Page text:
At 50, some people have a better memory than others and experience less cognitive fog. Lifestyle factors may play a role in this variability. Specifically, physical fitness at 25 could predict memory performance in middle-age: the fitter, the better the memory.
In 1985–1986, 2,747 participants aged 18 to 30 years were recruited in the community-based Coronary Artery Risk Development in Young Adults Study. Their cardiorespiratory fitness (CRF) was then evaluated thanks to a treadmill run, along with their cholesterol levels, blood pressure, etc. Most were moderately fit with an average time to exhaustion of 10 minutes.
Twenty-five years later, almost 2,000 of the same participants, now ages 43 to 54, were asked to repeat their treadmill run. They also completed cognitive tests to evaluate their memory and executive functions (high-level functions that allow us to switch from task to task, plan actions, inhibit behaviors, etc.)
Results showed that individuals who had been the most fit as young adults (i.e., with a time to exhaustion over 10 minutes) were the ones who performed best on the cognitive tests in middle age. The authors of the study consider that the difference they observed could be translated into a year’s worth of difference in normal brain aging.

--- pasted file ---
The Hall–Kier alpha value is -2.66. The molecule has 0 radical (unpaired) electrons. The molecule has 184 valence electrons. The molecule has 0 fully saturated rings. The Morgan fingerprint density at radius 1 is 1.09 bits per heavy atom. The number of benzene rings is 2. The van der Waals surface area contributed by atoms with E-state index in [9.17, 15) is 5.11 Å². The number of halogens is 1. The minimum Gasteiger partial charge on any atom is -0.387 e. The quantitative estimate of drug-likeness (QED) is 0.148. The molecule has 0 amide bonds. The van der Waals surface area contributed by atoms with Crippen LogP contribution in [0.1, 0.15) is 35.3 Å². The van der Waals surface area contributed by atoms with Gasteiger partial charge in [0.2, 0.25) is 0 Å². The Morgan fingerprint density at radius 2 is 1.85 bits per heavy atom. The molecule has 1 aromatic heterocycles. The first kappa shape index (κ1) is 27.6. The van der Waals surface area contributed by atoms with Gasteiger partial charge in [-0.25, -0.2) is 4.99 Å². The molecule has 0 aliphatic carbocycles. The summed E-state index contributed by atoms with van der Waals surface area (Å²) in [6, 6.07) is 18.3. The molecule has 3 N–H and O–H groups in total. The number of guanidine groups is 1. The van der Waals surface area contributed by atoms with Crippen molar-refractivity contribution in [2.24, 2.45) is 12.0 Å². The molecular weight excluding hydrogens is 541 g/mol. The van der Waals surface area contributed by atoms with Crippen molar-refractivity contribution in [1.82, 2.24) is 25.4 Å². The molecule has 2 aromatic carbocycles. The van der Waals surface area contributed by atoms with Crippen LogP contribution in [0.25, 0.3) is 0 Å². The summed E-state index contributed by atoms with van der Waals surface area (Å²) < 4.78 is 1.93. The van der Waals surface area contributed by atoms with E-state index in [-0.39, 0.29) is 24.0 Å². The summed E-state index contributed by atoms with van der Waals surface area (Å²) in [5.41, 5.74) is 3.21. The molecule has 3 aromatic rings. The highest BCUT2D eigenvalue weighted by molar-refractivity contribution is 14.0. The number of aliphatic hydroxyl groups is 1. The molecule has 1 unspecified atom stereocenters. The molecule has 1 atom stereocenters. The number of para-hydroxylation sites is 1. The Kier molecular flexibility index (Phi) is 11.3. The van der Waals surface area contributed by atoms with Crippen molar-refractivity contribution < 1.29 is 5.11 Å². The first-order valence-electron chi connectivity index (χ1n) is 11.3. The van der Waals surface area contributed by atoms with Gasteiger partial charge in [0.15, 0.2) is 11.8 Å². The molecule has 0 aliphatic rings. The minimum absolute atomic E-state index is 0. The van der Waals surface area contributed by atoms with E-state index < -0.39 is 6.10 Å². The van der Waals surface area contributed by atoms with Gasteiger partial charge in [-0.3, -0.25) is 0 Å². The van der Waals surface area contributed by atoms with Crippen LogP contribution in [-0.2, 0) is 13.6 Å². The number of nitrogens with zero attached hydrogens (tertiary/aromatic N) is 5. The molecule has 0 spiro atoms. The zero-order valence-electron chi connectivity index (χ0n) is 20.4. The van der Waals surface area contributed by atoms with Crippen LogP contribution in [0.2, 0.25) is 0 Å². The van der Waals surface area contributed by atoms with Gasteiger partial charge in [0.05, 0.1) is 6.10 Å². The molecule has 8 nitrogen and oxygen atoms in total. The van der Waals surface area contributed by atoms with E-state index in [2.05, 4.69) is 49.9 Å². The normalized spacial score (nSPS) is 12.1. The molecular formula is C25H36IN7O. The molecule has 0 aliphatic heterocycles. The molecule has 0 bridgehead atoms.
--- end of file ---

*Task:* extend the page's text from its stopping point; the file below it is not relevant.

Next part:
Interestingly, the scientists also observed that participants who became fit during the 25-years interval also showed better cognitive scores in middle-age, compared to participants who had not improve their fitness over the years.
This study confirms that our lifestyle impacts how our brain ages. What we do on a daily basis, when we are young as well as throughout our life, will affect our memory performance in middle-age and later.
Physical exercise matters for brain health for two reasons. First it contributes to a good blood flow to the brain, preventing cardiovascular problems. Second, it triggers the release of BDNF (brain-derived neurotrophic factor), a growth factor that allows neurons to thrive.
In sum: To keep the brain fit, it is as important to exercise physically as it is to exercise mentally.
Reference: Zhu et al (2014). Cardiorespiratory fitness and cognitive function in middle age. Published online before print April 2, 2014, Neurology.
More on physical exercise and the brain: